Activist says he advised counsel selection on Silna suit

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Forge Lodge set for trial this week. Septic permit notices sent out to multifamily, commercial property owners.

By Jonathan Friedman/Staff Writer

Malibu resident Lloyd Ahern said he was the one who told Wade Major to hire the law firm, Richards Watson and Gershon, to represent him in his case against Malibu CAN activist Ozzie Silna. In last week’s issue of The Malibu Times, Silna’s attorney, Abraham M. Rudy, said he believes the city had some connection to the suit, noting that City Attorney Christi Hogin used to work there.

“My personal belief is that this is no mere coincidence,” Rudy told The Malibu Times last week. “And whether it is because they [Richards Watson] were asked to do it by the city, or if the city is paying for their services or they are doing it pro bono to ingratiate the city, it is inconceivable that Wade just happened to fall onto these people at the 11th hour when all looked grim.”

But Ahern said he told Major to hire Richards Watson because it was the firm that represented his cousin, Los Angeles City Councilman Tom LaBonge, when he had to deal with campaign legal issues in 2000.

Major was sued by Silna for attorney fees after Major had unsuccessfully attempted to get a temporary restraining order that would have prevented Silna from spending more than $100 per candidate during the 2004 City Council election campaign.

Los Angeles Superior Court Judge Terry Friedman, who ruled against the temporary restraining order also ruled against Silna’s attempt to seek attorney fees. Silna said he had not decided whether to appeal that decision, but he said Rudy had requested several election-related documents from the city of Malibu so “a global approach to what is involved can be evaluated.” Rudy could not be reached for comment.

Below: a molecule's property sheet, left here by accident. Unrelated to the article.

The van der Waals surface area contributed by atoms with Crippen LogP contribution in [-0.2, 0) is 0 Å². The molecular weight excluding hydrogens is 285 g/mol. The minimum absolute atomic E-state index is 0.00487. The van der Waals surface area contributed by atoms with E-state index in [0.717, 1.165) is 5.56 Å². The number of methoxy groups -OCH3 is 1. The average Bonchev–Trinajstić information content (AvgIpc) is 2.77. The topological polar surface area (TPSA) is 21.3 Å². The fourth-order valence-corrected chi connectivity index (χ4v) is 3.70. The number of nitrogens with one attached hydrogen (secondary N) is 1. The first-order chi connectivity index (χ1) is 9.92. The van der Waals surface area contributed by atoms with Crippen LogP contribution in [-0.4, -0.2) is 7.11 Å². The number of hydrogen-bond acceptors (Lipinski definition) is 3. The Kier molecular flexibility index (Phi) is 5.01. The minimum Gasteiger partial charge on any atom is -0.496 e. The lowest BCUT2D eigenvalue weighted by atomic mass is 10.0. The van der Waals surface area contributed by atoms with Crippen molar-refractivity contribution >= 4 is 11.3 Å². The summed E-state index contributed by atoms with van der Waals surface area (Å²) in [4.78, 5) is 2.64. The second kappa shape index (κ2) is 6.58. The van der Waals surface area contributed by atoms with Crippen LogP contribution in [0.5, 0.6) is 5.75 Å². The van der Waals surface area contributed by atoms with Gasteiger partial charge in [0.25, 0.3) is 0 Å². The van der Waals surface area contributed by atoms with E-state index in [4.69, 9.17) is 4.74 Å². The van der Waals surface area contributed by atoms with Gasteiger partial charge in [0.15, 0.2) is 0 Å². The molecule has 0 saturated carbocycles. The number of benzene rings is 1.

Forge Lodge set for trial

The Forge Lodge project was expected to go before a Los Angeles Superior Court judge Wednesday. The trial was supposed to take place last week, but was delayed by the judge for unspecified reasons.

The City Council approved the Forge Lodge project in April 2003. It called for the construction of a 27-unit bed and breakfast complex along the northeast corner of Pacific Coast Highway and Corral Canyon Road. Despite the council reducing the size of each unit from the Planning Commission’s recommendation of 680 square feet to 580 square feet, the Sierra Club sued.

The Sierra Club said the project had a defective environmental impact report, which did not address a number of issues, including its alleged threat to the reintroduction of steelhead trout in nearby Solstice Canyon Creek. Also, the Sierra Club said it was concerned the project would be within the 100-foot setback of an environmentally sensitive habitat area. Section 17.40.080 of the municipal code states that “where feasible, all structures shall be set back a minimum of 100 feet from an environmentally sensitive habitat area.”

But others have complained a double standard exists when it comes to possible ESHA violations. They say National Park Service projects in the area have threatened nearby ESHAs, but failed to raise concerns by the Sierra Club. A representative from the Sierra Club told The Malibu Times last year that he had been looking closely at the National Park Service projects, and that the situations were not the same.

Septic tank talk

At the June 14 City Council meeting, a representative from the Los Angeles Regional Water Quality Control Board said a notice had been sent out to 75 commercial and multifamily structure owners who did not have septic tank permits. He said the people must respond by July 15 to explain why they are exempt from permits if they are.